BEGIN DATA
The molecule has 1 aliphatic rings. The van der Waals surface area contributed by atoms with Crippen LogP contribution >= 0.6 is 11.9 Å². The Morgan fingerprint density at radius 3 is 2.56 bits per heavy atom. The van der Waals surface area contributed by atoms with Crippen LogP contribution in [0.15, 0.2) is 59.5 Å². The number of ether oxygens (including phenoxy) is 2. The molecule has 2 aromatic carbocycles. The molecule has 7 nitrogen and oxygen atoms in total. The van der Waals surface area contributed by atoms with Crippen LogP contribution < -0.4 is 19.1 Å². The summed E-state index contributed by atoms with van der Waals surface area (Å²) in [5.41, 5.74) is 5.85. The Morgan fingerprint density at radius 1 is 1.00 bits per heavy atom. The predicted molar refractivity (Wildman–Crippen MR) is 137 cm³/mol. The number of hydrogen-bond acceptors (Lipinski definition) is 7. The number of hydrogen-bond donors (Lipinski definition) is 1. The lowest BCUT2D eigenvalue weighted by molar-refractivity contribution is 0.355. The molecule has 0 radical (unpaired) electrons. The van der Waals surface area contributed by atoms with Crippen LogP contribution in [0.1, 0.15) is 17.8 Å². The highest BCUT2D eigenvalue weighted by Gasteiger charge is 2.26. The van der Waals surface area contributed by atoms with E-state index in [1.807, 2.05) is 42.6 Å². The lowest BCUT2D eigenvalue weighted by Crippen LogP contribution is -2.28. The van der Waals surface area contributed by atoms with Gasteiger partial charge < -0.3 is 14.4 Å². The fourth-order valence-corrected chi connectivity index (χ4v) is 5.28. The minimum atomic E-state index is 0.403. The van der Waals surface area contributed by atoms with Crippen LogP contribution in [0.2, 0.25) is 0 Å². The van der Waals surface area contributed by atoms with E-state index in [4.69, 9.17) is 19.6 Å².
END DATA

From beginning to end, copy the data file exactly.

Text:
The molecule has 1 aliphatic rings. The van der Waals surface area contributed by atoms with Crippen LogP contribution >= 0.6 is 11.9 Å². The Morgan fingerprint density at radius 3 is 2.56 bits per heavy atom. The van der Waals surface area contributed by atoms with Crippen LogP contribution in [0.15, 0.2) is 59.5 Å². The number of ether oxygens (including phenoxy) is 2. The molecule has 2 aromatic carbocycles. The molecule has 7 nitrogen and oxygen atoms in total. The van der Waals surface area contributed by atoms with Crippen LogP contribution < -0.4 is 19.1 Å². The summed E-state index contributed by atoms with van der Waals surface area (Å²) in [5.41, 5.74) is 5.85. The Morgan fingerprint density at radius 1 is 1.00 bits per heavy atom. The predicted molar refractivity (Wildman–Crippen MR) is 137 cm³/mol. The number of hydrogen-bond acceptors (Lipinski definition) is 7. The number of hydrogen-bond donors (Lipinski definition) is 1. The lowest BCUT2D eigenvalue weighted by molar-refractivity contribution is 0.355. The molecule has 0 radical (unpaired) electrons. The van der Waals surface area contributed by atoms with Crippen LogP contribution in [0.1, 0.15) is 17.8 Å². The highest BCUT2D eigenvalue weighted by Gasteiger charge is 2.26. The van der Waals surface area contributed by atoms with E-state index in [1.807, 2.05) is 42.6 Å². The lowest BCUT2D eigenvalue weighted by Crippen LogP contribution is -2.28. The van der Waals surface area contributed by atoms with Gasteiger partial charge < -0.3 is 14.4 Å². The fourth-order valence-corrected chi connectivity index (χ4v) is 5.28. The minimum atomic E-state index is 0.403. The van der Waals surface area contributed by atoms with Crippen LogP contribution in [0.2, 0.25) is 0 Å². The van der Waals surface area contributed by atoms with E-state index in [4.69, 9.17) is 19.6 Å².